One of the most important thinks that I learned about Danes was through my interaction with the overarching stereotype/claim that Danes are the happiest people on the planet. That’s too good to be true…right? Well, yes and no. The studies that yield this information analyze the health care, education, average income compared to living costs, employment rate, and other factors to rate the status of average citizens across the world. So, it’s true. In this case, Denmark is wildly triumphant. The government provides free health care, free education including college, a sizable pension/retirement plan, and a very safe and developed country. But at what cost? The answer is at least 50% of their income. Danes, just like any other country, still gripe about this number, but they recognize that it’s necessary to sustain such incredible public programs.

On the other hand, Danes also aren’t robots that don’t get unhappy, just because they are the “happiest people”. I firsthand witnessed anger, fear, sadness, and explosive joy whenever the Danish national team scored a goal. They, like every other human being, experience the full range of emotions, which may seem like a silly observation. However, before leaving for Denmark, I remember the almost mythical way that we Americans spoke of their title as the “happiest”. So it’s been a powerful realization that this stereotype/expectation (like most stereotypes/expectations) has some amount to truth to it, but also has another side to the coin that can be experienced by meeting and interacting with local. It’s a lesson that I want to take with me back to the States.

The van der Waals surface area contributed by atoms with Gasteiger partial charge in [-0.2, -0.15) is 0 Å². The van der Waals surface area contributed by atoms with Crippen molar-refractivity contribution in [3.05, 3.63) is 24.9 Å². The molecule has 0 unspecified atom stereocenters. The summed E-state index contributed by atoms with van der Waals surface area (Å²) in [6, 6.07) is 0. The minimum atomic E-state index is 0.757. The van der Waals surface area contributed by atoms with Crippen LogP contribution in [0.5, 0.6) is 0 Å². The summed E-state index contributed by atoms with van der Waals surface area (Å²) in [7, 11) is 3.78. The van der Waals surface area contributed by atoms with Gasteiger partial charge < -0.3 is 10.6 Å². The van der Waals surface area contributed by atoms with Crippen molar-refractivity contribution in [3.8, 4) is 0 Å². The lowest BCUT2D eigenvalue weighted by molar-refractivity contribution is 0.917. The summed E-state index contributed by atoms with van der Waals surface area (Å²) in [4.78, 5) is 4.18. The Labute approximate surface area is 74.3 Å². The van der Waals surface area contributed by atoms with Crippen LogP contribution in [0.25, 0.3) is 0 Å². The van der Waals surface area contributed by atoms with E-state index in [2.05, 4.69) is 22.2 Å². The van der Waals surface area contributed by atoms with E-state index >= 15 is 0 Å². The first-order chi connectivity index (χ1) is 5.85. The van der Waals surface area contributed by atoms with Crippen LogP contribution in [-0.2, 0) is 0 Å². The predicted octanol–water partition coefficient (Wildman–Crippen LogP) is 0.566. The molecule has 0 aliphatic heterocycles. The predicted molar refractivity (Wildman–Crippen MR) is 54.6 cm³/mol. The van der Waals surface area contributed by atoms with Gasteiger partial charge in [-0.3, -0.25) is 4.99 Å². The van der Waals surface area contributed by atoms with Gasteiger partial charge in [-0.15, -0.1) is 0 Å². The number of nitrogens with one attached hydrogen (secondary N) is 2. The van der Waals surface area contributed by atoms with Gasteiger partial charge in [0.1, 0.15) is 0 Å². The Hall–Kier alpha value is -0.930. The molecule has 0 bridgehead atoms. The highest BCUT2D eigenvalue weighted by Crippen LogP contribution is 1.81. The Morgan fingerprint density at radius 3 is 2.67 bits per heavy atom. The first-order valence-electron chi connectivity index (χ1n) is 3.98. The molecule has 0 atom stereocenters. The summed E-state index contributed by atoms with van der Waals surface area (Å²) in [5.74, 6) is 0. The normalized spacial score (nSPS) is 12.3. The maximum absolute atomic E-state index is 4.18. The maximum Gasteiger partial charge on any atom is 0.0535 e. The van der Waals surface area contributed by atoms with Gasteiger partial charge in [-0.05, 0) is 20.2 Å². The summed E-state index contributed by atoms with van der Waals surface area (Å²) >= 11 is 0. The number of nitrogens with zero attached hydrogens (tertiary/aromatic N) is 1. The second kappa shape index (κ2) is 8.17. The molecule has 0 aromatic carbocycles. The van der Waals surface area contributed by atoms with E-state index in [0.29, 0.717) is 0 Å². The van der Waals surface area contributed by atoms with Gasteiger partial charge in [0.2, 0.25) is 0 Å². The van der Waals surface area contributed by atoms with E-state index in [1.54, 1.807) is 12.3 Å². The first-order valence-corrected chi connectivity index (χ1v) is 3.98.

Some other important things I learned about Danes is the stark difference between their public and private personas, and I have been blessed to be invited into the private lives of many Danes who were so quick and willing to open their lives to me. I also gained a heightened value for family and the power of hosting to create community around a dinner table. My host family hosted my parents and my girlfriend and my aunt and uncle. They also hosted multiple events with their friends, and demonstrated how important these people were as they labored over food and decorations. I never understood how powerful the act of inviting someone into your home was until I traveled halfway around the world, particularly because I experienced it myself, firsthand. And I came to appreciate how easy going the culture was. “Take it easy” was a phrase thrown around endlessly, and as a pretty high strung dude myself, I loved this mantra.